So you brought in that magazine cover of an airbrushed tanned model with an 8-pack, signed up to 1 PT session a week and told your trainer that in 3 months you expect to look like him (YES this is a true story and has happened multiple times). Then you were shocked and a little disappointed when your trainer told you that if it was that easy, everyone would be walking around looking like the guy on the cover.
The best trainers have a deep understanding of how the body works. They know that quick fixes don’t exist so they aren’t going to tell you what you want to hear about that latest magic pill. They know what is and what isn’t realistic. Not everyone has the bone structure/genetics to look like their favourite movie star or model.
We want to help you become the best version of YOU. Your best weight or “look” is whatever weight and look you reach when you're living the healthiest and happiest life that you can live and this will be different for everyone. Remember as well that how quickly you get results and how dramatic they are will also tie in with how much commitment, time and energy you are willing to devote to training.
Of course we want you to enjoy your sessions with us but “keeping the body guessing” and doing random things each session is not the best way to get strong and fit. Our job is to teach you how to train better. We aren’t here to keep “shocking your body” with new exercises. We are not here to “kill you”, “smash you” or “punish you”. We aren’t here to teach you fancy new exercises to prevent your boredom. Our focus is to get you stronger, fitter and healthier and we are going to do this in the most optimal way possible. Often times this involves repetition of movements. Repetition is the law of muscle memory too. We love it when you enjoy our sessions, but there are times when we might ask you to do things you don’t always enjoy. Just remember that our number one priority is to be true to you, to help you reach your goals and give you what you need.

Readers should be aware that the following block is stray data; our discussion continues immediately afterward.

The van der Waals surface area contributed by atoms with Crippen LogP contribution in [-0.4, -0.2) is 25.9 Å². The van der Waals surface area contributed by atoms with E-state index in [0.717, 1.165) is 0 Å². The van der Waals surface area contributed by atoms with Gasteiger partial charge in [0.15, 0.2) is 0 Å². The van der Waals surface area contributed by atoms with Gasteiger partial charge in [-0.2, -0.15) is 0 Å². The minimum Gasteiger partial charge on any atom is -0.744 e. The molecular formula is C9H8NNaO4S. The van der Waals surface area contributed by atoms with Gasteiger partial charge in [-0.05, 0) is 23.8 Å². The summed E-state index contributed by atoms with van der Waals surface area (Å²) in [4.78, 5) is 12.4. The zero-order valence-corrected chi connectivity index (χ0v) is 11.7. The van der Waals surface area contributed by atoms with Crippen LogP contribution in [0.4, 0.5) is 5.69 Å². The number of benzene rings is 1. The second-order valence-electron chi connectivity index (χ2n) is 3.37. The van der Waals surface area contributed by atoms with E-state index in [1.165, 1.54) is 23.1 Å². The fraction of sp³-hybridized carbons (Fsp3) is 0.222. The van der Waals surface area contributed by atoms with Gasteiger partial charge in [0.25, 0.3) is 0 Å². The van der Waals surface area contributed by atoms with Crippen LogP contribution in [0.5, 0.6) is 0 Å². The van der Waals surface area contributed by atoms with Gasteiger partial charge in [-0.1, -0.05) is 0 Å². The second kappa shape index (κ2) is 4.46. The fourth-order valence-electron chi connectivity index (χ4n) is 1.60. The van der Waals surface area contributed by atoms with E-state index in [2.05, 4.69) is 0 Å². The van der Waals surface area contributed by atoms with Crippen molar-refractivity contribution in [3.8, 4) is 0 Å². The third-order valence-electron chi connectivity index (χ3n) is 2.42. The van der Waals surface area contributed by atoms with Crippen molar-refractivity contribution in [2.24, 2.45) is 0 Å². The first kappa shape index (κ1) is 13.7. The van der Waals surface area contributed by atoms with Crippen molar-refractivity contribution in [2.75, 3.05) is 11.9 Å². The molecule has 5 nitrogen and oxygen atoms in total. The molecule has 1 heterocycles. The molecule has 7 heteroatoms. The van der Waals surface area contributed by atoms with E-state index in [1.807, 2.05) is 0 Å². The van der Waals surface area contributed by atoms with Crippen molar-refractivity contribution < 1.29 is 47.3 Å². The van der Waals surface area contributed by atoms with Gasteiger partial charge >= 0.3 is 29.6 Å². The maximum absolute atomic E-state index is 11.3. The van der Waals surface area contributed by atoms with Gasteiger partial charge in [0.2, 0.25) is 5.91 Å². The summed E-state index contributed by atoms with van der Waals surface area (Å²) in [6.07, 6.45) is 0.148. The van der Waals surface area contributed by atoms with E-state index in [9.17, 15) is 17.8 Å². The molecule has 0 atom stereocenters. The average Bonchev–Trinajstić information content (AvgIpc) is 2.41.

When you do something different in your session that you aren’t used to that is what makes you sore. What’s making you sore might also be helping you build muscle, but DOMs or muscle soreness the next day does not need to be present in order for growth to occur. We may ask you if you were sore because it’s an indicator of how well you are recovering. But in order to get stronger, fitter and look better, you don’t need to always be sore and it’s not your trainer's goal.
This goes for the general population as well. If you ask a personal trainer, “Hey, how do I achieve [insert goal here],” and your trainer responds by saying, “What a great question. Here are the steps to take to reach that goal and start getting results...” Then don’t continue the conversation by proceeding to tell your trainer all the reasons why you are unable to do those things and how it’s just impossible and so hard for you because you are “too busy” and have so much on your plate. This is really annoying. If you are not at the point in your life where you are willing to sacrifice a little bit to change your lifestyle in order to be healthier or reach a particular goal, then don’t bother asking. It’s going to take time and commitment if you want to improve your health and get stronger and fitter, and you need to be prepared to put a bit of effort in.
This ties in a bit with the previous one. It’s not part of our job to hear your excuses. We want to help you reach your goals and succeed. Not validate your excuses.
And there you have it.
Now who's going to write a response titled "10 things your client wants to tell you"? :)